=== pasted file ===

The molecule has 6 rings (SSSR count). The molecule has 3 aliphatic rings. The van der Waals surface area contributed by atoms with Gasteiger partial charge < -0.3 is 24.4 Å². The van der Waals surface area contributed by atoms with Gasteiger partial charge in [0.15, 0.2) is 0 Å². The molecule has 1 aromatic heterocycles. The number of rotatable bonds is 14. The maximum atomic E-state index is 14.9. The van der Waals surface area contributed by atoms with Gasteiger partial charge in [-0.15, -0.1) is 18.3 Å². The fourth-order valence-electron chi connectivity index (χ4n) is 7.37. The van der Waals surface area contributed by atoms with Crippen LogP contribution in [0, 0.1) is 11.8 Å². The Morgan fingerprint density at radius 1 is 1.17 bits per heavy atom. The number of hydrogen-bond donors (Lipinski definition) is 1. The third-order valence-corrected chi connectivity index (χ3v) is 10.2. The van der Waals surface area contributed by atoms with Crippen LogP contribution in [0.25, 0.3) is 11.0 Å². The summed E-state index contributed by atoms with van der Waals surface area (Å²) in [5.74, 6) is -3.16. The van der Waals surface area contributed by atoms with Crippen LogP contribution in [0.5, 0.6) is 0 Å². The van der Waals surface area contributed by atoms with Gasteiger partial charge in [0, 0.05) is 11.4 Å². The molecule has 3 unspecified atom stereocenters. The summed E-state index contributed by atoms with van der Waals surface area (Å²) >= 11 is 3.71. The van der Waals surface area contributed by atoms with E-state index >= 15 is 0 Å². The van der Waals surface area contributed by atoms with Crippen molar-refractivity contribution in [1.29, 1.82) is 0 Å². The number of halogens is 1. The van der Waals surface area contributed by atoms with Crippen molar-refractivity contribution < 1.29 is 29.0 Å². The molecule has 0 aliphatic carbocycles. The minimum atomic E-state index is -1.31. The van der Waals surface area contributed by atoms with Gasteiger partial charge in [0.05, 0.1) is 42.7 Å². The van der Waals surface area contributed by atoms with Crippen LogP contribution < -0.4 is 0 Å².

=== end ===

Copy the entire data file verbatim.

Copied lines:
The molecule has 6 rings (SSSR count). The molecule has 3 aliphatic rings. The van der Waals surface area contributed by atoms with Gasteiger partial charge < -0.3 is 24.4 Å². The van der Waals surface area contributed by atoms with Gasteiger partial charge in [0.15, 0.2) is 0 Å². The molecule has 1 aromatic heterocycles. The number of rotatable bonds is 14. The maximum atomic E-state index is 14.9. The van der Waals surface area contributed by atoms with Gasteiger partial charge in [-0.15, -0.1) is 18.3 Å². The fourth-order valence-electron chi connectivity index (χ4n) is 7.37. The van der Waals surface area contributed by atoms with Crippen LogP contribution in [0, 0.1) is 11.8 Å². The Morgan fingerprint density at radius 1 is 1.17 bits per heavy atom. The number of hydrogen-bond donors (Lipinski definition) is 1. The third-order valence-corrected chi connectivity index (χ3v) is 10.2. The van der Waals surface area contributed by atoms with Crippen LogP contribution in [0.25, 0.3) is 11.0 Å². The summed E-state index contributed by atoms with van der Waals surface area (Å²) in [5.74, 6) is -3.16. The van der Waals surface area contributed by atoms with Crippen LogP contribution in [0.5, 0.6) is 0 Å². The van der Waals surface area contributed by atoms with Gasteiger partial charge in [0, 0.05) is 11.4 Å². The molecule has 3 unspecified atom stereocenters. The summed E-state index contributed by atoms with van der Waals surface area (Å²) >= 11 is 3.71. The van der Waals surface area contributed by atoms with E-state index >= 15 is 0 Å². The van der Waals surface area contributed by atoms with Crippen molar-refractivity contribution in [1.29, 1.82) is 0 Å². The number of halogens is 1. The van der Waals surface area contributed by atoms with Crippen molar-refractivity contribution < 1.29 is 29.0 Å². The molecule has 0 aliphatic carbocycles. The minimum atomic E-state index is -1.31. The van der Waals surface area contributed by atoms with Gasteiger partial charge in [0.05, 0.1) is 42.7 Å². The van der Waals surface area contributed by atoms with Crippen LogP contribution < -0.4 is 0 Å².